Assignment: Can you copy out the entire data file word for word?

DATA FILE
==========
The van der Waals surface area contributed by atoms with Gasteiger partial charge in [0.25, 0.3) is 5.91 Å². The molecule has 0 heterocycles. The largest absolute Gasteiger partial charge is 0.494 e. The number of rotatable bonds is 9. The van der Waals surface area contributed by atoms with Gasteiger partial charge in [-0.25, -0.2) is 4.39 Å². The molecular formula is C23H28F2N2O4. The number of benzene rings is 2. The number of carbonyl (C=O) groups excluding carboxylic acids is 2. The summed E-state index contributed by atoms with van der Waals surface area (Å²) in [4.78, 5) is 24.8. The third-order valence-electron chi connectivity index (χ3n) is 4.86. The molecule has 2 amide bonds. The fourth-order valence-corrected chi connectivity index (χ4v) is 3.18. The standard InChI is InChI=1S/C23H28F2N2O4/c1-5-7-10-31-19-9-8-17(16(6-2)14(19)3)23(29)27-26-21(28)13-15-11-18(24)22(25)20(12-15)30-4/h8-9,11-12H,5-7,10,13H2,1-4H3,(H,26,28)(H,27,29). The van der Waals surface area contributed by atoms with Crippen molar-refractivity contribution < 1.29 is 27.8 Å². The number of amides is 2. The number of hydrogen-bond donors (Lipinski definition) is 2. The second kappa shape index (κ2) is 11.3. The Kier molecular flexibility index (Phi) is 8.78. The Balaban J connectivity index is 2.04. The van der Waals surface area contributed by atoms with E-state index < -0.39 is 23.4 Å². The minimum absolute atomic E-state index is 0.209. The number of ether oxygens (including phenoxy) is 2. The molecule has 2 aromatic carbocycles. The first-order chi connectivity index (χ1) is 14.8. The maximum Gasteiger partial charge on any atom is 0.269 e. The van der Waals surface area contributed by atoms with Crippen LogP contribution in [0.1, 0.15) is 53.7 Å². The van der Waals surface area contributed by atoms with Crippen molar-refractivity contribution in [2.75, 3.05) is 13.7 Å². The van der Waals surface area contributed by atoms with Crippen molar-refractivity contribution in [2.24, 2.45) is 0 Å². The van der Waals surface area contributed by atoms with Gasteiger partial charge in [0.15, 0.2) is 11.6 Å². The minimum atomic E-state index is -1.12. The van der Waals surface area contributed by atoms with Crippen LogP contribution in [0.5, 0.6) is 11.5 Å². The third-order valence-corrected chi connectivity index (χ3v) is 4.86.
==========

The van der Waals surface area contributed by atoms with Gasteiger partial charge in [0.25, 0.3) is 5.91 Å². The molecule has 0 heterocycles. The largest absolute Gasteiger partial charge is 0.494 e. The number of rotatable bonds is 9. The van der Waals surface area contributed by atoms with Gasteiger partial charge in [-0.25, -0.2) is 4.39 Å². The molecular formula is C23H28F2N2O4. The number of benzene rings is 2. The number of carbonyl (C=O) groups excluding carboxylic acids is 2. The summed E-state index contributed by atoms with van der Waals surface area (Å²) in [4.78, 5) is 24.8. The third-order valence-electron chi connectivity index (χ3n) is 4.86. The molecule has 2 amide bonds. The fourth-order valence-corrected chi connectivity index (χ4v) is 3.18. The standard InChI is InChI=1S/C23H28F2N2O4/c1-5-7-10-31-19-9-8-17(16(6-2)14(19)3)23(29)27-26-21(28)13-15-11-18(24)22(25)20(12-15)30-4/h8-9,11-12H,5-7,10,13H2,1-4H3,(H,26,28)(H,27,29). The van der Waals surface area contributed by atoms with Crippen molar-refractivity contribution < 1.29 is 27.8 Å². The number of amides is 2. The number of hydrogen-bond donors (Lipinski definition) is 2. The second kappa shape index (κ2) is 11.3. The Kier molecular flexibility index (Phi) is 8.78. The Balaban J connectivity index is 2.04. The van der Waals surface area contributed by atoms with E-state index < -0.39 is 23.4 Å². The minimum absolute atomic E-state index is 0.209. The number of ether oxygens (including phenoxy) is 2. The molecule has 2 aromatic carbocycles. The first-order chi connectivity index (χ1) is 14.8. The maximum Gasteiger partial charge on any atom is 0.269 e. The van der Waals surface area contributed by atoms with Crippen LogP contribution in [0.1, 0.15) is 53.7 Å². The van der Waals surface area contributed by atoms with Crippen molar-refractivity contribution in [2.75, 3.05) is 13.7 Å². The van der Waals surface area contributed by atoms with Crippen molar-refractivity contribution in [2.24, 2.45) is 0 Å². The van der Waals surface area contributed by atoms with Gasteiger partial charge in [0.15, 0.2) is 11.6 Å². The minimum atomic E-state index is -1.12. The van der Waals surface area contributed by atoms with Crippen LogP contribution in [0.5, 0.6) is 11.5 Å². The third-order valence-corrected chi connectivity index (χ3v) is 4.86.